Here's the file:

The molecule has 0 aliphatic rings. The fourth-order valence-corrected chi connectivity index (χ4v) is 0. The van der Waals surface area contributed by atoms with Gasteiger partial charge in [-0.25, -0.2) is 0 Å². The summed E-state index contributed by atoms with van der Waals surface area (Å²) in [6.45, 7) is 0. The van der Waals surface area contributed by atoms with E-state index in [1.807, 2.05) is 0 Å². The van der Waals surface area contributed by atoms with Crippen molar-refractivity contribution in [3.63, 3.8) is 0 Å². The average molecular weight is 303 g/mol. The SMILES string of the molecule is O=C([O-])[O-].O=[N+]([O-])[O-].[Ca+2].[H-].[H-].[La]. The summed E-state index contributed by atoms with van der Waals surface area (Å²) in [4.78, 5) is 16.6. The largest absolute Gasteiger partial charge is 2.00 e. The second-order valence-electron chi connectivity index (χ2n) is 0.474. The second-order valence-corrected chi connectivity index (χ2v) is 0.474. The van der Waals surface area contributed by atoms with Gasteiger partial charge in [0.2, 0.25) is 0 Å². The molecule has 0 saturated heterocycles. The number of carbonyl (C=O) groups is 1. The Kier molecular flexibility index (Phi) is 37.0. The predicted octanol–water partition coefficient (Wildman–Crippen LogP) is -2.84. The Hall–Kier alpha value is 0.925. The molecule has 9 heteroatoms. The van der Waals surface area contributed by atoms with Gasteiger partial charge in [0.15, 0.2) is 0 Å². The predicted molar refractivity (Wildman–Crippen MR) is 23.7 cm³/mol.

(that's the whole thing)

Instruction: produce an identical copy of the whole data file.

The molecule has 0 aliphatic rings. The fourth-order valence-corrected chi connectivity index (χ4v) is 0. The van der Waals surface area contributed by atoms with Gasteiger partial charge in [-0.25, -0.2) is 0 Å². The summed E-state index contributed by atoms with van der Waals surface area (Å²) in [6.45, 7) is 0. The van der Waals surface area contributed by atoms with E-state index in [1.807, 2.05) is 0 Å². The van der Waals surface area contributed by atoms with Crippen molar-refractivity contribution in [3.63, 3.8) is 0 Å². The average molecular weight is 303 g/mol. The SMILES string of the molecule is O=C([O-])[O-].O=[N+]([O-])[O-].[Ca+2].[H-].[H-].[La]. The summed E-state index contributed by atoms with van der Waals surface area (Å²) in [4.78, 5) is 16.6. The largest absolute Gasteiger partial charge is 2.00 e. The second-order valence-electron chi connectivity index (χ2n) is 0.474. The second-order valence-corrected chi connectivity index (χ2v) is 0.474. The van der Waals surface area contributed by atoms with Gasteiger partial charge in [0.2, 0.25) is 0 Å². The molecule has 0 saturated heterocycles. The number of carbonyl (C=O) groups is 1. The Kier molecular flexibility index (Phi) is 37.0. The predicted octanol–water partition coefficient (Wildman–Crippen LogP) is -2.84. The Hall–Kier alpha value is 0.925. The molecule has 9 heteroatoms. The van der Waals surface area contributed by atoms with Gasteiger partial charge in [0.15, 0.2) is 0 Å². The predicted molar refractivity (Wildman–Crippen MR) is 23.7 cm³/mol.